“It’s not what you make but what you keep that determines financial success. Pay yourself first and save what you pay yourself.”
This is the first principles stated in the 47 principles of the Financial Fitness Pack introduced by New-York Times best-selling authors Orrin Woodward and Chris Brady.
I just read a story released by the Washington Post describing families making over half million dollars a year who are struggling financially and have no saving.
They live paycheck to paycheck being “trapped by lifestyle,” quoting Lori Atwood, a financial adviser based in Washington DC.
People need to do a money reality check. Here are some tips I cut, paste, and adapt based on that story I read from the Washington Post.
* Prioritize. Try not to live each month to the very last dollar you earn.
* Always have at least $1,000 in liquid savings for non-discretionary expenses . If you don’t have this, the only place to turn to use credit cards.
* Never use a credit card with a balance for daily needs. You will never pay it off.
* Try to make sure your fixed expenses — housing, child care, car payments, student loans, credit card minimums — are no more than 43 percent of your household take-home pay. Anything above that percentage generally means you will feel financial stress.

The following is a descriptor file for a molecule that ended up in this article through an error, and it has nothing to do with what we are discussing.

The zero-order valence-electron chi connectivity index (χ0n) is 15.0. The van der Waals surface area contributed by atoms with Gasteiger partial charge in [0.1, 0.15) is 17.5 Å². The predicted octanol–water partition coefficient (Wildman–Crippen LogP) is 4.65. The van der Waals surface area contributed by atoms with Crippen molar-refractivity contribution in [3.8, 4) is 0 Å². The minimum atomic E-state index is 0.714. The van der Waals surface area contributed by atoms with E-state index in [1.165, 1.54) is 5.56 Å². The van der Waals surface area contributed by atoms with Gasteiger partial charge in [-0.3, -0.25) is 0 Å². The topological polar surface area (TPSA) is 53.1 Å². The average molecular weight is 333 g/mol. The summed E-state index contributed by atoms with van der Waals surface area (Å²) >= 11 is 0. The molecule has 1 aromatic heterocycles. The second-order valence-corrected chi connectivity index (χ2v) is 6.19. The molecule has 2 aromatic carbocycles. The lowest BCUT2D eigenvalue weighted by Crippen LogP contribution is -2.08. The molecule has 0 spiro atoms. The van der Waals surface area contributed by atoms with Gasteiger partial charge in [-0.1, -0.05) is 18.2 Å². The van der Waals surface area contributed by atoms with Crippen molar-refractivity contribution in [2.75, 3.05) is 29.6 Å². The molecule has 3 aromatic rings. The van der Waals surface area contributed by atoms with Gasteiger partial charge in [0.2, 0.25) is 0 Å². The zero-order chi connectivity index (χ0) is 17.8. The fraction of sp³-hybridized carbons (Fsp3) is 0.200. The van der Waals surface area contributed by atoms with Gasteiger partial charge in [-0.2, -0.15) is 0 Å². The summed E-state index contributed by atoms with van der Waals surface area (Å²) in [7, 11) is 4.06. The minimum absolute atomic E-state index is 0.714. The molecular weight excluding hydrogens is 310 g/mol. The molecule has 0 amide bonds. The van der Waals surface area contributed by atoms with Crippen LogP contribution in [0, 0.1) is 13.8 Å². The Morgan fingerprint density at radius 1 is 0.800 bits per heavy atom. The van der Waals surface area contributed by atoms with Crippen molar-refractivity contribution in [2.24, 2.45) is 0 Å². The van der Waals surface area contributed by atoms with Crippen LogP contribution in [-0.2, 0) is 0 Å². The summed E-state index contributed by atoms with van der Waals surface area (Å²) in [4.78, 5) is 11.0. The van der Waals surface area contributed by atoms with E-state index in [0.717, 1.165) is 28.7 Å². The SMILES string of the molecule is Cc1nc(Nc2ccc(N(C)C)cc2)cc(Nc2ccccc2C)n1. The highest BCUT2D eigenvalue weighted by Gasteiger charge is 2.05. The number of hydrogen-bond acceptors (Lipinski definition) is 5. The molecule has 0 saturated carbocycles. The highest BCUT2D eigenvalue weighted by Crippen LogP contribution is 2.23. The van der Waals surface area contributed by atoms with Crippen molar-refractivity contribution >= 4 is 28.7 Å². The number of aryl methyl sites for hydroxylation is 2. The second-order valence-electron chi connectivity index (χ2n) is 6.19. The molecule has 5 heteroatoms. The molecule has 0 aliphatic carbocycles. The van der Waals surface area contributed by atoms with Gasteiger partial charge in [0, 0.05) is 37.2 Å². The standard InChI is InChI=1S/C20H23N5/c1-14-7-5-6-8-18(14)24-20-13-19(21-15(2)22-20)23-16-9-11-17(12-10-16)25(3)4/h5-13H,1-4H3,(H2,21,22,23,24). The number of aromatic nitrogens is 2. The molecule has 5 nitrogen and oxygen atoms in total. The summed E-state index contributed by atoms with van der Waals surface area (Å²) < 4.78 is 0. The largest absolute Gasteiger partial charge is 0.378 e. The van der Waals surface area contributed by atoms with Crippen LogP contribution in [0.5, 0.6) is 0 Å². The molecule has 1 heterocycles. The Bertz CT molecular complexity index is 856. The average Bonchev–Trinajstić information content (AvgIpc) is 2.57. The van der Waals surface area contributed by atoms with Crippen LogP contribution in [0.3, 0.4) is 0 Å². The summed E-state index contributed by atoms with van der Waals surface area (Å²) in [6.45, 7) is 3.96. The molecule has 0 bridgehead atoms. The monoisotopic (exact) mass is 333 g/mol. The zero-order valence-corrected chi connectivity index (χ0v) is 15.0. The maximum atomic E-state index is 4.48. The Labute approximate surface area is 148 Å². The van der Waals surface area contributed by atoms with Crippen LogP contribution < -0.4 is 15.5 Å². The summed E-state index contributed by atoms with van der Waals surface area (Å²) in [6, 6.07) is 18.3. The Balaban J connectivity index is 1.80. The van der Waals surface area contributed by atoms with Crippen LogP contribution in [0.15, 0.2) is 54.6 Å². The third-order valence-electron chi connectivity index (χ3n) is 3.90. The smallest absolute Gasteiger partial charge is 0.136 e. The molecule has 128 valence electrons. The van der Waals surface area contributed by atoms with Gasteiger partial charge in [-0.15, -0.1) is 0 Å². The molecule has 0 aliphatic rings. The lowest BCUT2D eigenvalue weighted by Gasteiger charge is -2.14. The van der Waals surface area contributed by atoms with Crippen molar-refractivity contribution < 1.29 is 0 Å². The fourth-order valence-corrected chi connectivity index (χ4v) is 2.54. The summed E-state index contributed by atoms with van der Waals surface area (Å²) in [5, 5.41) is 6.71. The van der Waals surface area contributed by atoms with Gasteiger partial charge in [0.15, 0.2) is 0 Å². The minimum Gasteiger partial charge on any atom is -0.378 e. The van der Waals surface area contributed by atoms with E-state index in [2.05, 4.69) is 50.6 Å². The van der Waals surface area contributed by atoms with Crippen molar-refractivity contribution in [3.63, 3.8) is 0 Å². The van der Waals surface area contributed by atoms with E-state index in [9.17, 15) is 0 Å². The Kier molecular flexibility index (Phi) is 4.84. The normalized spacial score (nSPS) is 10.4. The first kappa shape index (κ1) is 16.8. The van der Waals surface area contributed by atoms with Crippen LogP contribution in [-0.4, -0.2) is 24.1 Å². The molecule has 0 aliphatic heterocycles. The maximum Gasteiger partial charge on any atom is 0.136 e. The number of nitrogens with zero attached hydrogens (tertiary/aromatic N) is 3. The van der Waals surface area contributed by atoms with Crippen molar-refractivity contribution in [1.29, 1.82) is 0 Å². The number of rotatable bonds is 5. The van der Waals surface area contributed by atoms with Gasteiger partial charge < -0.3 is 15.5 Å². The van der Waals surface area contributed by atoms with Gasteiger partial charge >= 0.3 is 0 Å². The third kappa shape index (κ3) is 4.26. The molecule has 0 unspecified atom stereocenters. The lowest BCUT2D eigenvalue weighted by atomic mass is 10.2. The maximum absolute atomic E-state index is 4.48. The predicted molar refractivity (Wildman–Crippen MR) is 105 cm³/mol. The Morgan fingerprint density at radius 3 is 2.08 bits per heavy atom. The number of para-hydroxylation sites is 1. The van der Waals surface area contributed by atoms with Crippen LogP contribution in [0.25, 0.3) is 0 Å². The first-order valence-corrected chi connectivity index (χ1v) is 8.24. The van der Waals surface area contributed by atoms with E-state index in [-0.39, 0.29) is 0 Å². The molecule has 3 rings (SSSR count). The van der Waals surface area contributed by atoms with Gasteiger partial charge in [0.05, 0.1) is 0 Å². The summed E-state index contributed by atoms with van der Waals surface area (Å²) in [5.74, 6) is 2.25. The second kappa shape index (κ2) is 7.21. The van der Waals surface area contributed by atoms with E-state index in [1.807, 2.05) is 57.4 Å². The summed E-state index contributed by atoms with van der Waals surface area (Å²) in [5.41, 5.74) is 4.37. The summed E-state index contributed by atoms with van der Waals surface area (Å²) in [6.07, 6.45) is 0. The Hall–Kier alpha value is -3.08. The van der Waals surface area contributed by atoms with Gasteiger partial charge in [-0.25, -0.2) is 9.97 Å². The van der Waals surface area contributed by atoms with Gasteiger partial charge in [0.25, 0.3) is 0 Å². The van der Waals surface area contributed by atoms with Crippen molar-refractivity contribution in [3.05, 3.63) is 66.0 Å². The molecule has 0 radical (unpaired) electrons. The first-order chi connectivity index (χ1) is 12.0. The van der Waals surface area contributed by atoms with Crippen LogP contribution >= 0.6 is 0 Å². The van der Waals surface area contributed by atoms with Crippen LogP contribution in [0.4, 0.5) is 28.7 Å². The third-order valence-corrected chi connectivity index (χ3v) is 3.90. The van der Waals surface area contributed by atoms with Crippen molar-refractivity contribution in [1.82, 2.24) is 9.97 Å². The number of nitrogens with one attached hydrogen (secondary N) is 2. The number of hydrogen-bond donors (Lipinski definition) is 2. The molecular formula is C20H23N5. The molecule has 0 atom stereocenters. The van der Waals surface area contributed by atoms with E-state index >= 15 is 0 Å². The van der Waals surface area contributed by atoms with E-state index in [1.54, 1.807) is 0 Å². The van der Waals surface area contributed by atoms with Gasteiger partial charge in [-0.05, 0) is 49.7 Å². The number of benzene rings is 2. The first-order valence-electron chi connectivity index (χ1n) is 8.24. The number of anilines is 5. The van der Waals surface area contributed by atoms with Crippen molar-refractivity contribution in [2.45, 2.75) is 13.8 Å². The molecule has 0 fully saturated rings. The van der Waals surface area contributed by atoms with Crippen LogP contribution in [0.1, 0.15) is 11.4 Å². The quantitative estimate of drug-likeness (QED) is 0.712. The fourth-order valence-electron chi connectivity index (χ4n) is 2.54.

* Spend less than you earn each month.
* Make trade-offs for discretionary expenses. “Should we eat out? No, let’s use the money instead for Susie’s soccer camp.”
* Never say “might as well” when it comes to a purchase if you don’t have the money on hand.
* Decide between what you must have and what is optional. Only the basics — housing, utilities, health, groceries, transportation — are “must haves.” Everything else is optional and ripe for trimming.
* Track your discretionary spending closely. That’s where the train goes off the tracks. Your utility bills are predictable. Your outside dining is not. You can change where and how much you eat so know where you spend so you can trim.
I am so glad that the Financial Fitness Services offer the tracking and other services needed to face this ongoing money reality check. But, it all starts with your ongoing financial literacy education which is the best investment you can make, and be part of a community of like minded people aspiring for financial freedom.
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